How school reform is altering classrooms

New data on the No Child Left Behind act reveals better record-keeping but a shortage of qualified teachers.

Despite a tide of resistance in school districts all over the country, federal education reforms now in their third year are beginning to do what few such efforts ever achieve: change what goes on in American classrooms.

For the first time in US history, an overwhelming majority of states now test new teachers. They also test nearly all students, including those deemed learning disabled. And they are publicly reporting information on the safety conditions in public schools that either hadn't been collected or was locked away in file drawers, according to a study on the state implementation of the No Child Left Behind (NCLB) Act released Wednesday by the Education Commission of the States.

But the report also concludes that few states are on track for ensuring a qualified teacher in every classroom. Fewer than half of states, for instance, are providing high-quality help to failing schools. And many states don't have systems to collect the massive amount of data required to meet the new law's standards.

More than 20 states have asked for relief from the new law, which has become the butt of jokes on late-night television and the leading teachers' union website. Backers say it's a sign that the new law is taking hold.

"I'm glad that there is consternation with it," says Sandy Cress, senior adviser to President Bush on education and a consultant with school districts on NCLB. "It means that people are wrestling with it. Like Job wrestling with the angel, there's good at the end of it."

Teachers in Pueblo, Colo., thought they were doing a good job educating mostly poor and Hispanic kids - until they started seeing statewide test results.

"We called it 'CSAT shock,' " says school superintendent Joyce Bales of Colorado's student assessment program. "People thought they were doing a lot better than they were."

But the poor results on the 1997 program - a precursor to the NCLB Act - spurred Pueblo schools to teach, and reteach, all students until they could read.

"I fully support No Child Left Behind," says Ms. Bales, who calls her district "the most data-driven district in the state." In a recent study of Colorado schools that "beat the odds" in educating poor students, six of the 20 were in her district.

Bales and other educators across the nation don't want to give NCLB all the credit for this. Colorado and states such as Texas and North Carolina began requiring schools to test all students and report results by race, poverty level, and disability status prior to the federal requirement.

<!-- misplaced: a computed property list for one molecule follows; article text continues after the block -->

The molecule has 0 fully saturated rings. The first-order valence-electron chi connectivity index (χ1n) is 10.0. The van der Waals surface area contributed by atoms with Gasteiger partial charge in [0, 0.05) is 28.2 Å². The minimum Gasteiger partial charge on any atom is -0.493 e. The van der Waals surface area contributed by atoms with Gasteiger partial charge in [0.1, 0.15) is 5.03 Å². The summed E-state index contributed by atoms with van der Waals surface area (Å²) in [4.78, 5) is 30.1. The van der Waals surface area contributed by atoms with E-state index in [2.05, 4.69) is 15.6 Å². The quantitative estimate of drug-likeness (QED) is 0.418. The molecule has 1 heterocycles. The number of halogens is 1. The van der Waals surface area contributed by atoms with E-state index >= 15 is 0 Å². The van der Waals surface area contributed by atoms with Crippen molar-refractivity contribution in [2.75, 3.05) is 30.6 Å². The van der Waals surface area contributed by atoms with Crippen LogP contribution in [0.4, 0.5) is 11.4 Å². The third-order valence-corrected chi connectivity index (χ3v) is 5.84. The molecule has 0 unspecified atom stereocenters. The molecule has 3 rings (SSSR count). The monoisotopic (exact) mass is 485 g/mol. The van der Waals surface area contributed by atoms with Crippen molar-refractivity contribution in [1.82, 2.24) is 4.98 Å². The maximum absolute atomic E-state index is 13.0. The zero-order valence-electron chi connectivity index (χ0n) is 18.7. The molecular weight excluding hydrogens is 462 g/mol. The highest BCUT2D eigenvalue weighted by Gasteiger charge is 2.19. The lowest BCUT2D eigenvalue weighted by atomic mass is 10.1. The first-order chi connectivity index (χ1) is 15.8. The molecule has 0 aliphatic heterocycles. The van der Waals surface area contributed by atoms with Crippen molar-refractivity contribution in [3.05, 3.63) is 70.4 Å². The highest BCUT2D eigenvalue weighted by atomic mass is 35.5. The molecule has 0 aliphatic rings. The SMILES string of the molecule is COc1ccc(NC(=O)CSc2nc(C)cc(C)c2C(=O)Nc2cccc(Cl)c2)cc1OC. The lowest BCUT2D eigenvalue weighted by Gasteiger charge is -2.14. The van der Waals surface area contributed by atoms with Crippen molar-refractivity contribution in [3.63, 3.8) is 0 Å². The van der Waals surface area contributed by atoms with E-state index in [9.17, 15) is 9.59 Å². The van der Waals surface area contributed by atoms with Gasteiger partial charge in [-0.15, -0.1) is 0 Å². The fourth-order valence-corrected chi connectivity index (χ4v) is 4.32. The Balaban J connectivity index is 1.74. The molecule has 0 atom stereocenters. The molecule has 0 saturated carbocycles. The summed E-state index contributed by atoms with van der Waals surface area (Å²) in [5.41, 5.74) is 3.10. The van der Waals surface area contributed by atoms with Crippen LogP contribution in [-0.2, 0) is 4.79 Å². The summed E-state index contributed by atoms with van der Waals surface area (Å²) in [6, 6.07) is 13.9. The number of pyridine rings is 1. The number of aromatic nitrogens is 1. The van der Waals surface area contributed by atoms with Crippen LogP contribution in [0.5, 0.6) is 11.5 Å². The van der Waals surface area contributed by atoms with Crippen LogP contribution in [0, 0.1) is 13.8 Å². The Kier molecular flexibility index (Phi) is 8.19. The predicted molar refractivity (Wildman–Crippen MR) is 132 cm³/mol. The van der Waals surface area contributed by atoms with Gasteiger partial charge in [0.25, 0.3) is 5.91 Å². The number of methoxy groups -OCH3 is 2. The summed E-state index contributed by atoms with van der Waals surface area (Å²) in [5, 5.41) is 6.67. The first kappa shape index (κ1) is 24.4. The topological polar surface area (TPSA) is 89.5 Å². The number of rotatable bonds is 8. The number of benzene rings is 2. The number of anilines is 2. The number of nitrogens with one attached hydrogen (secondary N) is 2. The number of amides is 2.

But the potential sanctions in the new law, including loss of federal funding, have become an incentive to do more.

Educators are calling this new push for achievement a new civil right for the 21st century. The battles of the latter half of the 20th century, they say, were over access to public schools - especially for minority students. The battle of the 21st century will be to make sure that all students achieve in public schools.

It's a goal that has created unlikely political partnerships. President Bush and Sen. Edward Kennedy (D) of Massachusetts worked together on the NCLB Act. Despite strong opposition from teachers unions, a key Democratic constituency, Kennedy still backs the principles of the new law - especially the mandate that all students be tested.

Meanwhile, many conservatives who once campaigned on ending a federal role in education now back the most muscular Department of Education ever, in the hope that it will lead to greater school choice.

"To many, NCLB embodies the nation's recognition of and commitment to two imperatives, one moral and the other economic; namely, that education is a civil right, and that a high-quality, high-performing education system is vital to maintaining America's competitiveness in the world economy," concludes the ECS Report to the Nation.

The report, produced by a 50-state education consortium but funded by a $2 million grant from the US Education Department, urges Washington to "not allow the nation to retreat on the promises or possibilities of NCLB."

One of the surprises of the new act has been its impact on suburban districts. Bolstered by above-average aggregate test scores, these schools had been viewed as doing a good job, until disaggregated results revealed weaknesses.

"Suburban school districts ... didn't expect to have schools on watch lists," says Jack Jennings, director of the Center on Education Policy in Washington. "[NCLB] made them realize they are accountable for all groups."

African-American parents in Lower Merion, Pa., a Philadelphia suburb, were shocked to learn that 60 percent of black students score below proficient levels in a district known for its high performance.

"NCLB has uncovered data that had been previously buried in our district and other districts as well," says Linda Heller, a member of Concerned Black Parents, a new local advocacy group that is using NCLB data to lobby for more help for low-performing students. One result: Special programs this summer to build skills for children who are below proficiency.

Progress is still "frustratingly slow," she says. "But now the information is so public it's impossible to look the other way."

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